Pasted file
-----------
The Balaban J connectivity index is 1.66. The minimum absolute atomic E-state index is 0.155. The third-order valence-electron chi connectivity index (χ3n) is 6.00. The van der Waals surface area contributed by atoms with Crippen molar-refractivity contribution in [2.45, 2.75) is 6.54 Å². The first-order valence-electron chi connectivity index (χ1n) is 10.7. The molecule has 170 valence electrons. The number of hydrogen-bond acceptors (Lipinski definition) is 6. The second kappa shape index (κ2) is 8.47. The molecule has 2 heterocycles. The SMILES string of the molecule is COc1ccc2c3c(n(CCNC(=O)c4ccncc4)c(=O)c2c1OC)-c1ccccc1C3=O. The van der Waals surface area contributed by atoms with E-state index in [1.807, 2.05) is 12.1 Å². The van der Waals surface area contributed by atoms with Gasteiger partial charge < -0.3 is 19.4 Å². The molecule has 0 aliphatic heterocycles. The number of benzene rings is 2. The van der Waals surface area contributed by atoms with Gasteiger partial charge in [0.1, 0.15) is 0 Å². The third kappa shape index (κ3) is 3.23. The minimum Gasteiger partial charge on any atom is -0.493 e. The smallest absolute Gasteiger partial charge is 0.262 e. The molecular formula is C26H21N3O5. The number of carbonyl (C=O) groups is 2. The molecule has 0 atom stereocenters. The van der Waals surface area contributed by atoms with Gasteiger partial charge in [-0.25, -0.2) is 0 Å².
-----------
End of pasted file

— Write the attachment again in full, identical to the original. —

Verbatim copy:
The Balaban J connectivity index is 1.66. The minimum absolute atomic E-state index is 0.155. The third-order valence-electron chi connectivity index (χ3n) is 6.00. The van der Waals surface area contributed by atoms with Crippen molar-refractivity contribution in [2.45, 2.75) is 6.54 Å². The first-order valence-electron chi connectivity index (χ1n) is 10.7. The molecule has 170 valence electrons. The number of hydrogen-bond acceptors (Lipinski definition) is 6. The second kappa shape index (κ2) is 8.47. The molecule has 2 heterocycles. The SMILES string of the molecule is COc1ccc2c3c(n(CCNC(=O)c4ccncc4)c(=O)c2c1OC)-c1ccccc1C3=O. The van der Waals surface area contributed by atoms with E-state index in [1.807, 2.05) is 12.1 Å². The van der Waals surface area contributed by atoms with Gasteiger partial charge < -0.3 is 19.4 Å². The molecule has 0 aliphatic heterocycles. The number of benzene rings is 2. The van der Waals surface area contributed by atoms with Gasteiger partial charge in [0.1, 0.15) is 0 Å². The third kappa shape index (κ3) is 3.23. The minimum Gasteiger partial charge on any atom is -0.493 e. The smallest absolute Gasteiger partial charge is 0.262 e. The molecular formula is C26H21N3O5. The number of carbonyl (C=O) groups is 2. The molecule has 0 atom stereocenters. The van der Waals surface area contributed by atoms with Gasteiger partial charge in [-0.25, -0.2) is 0 Å².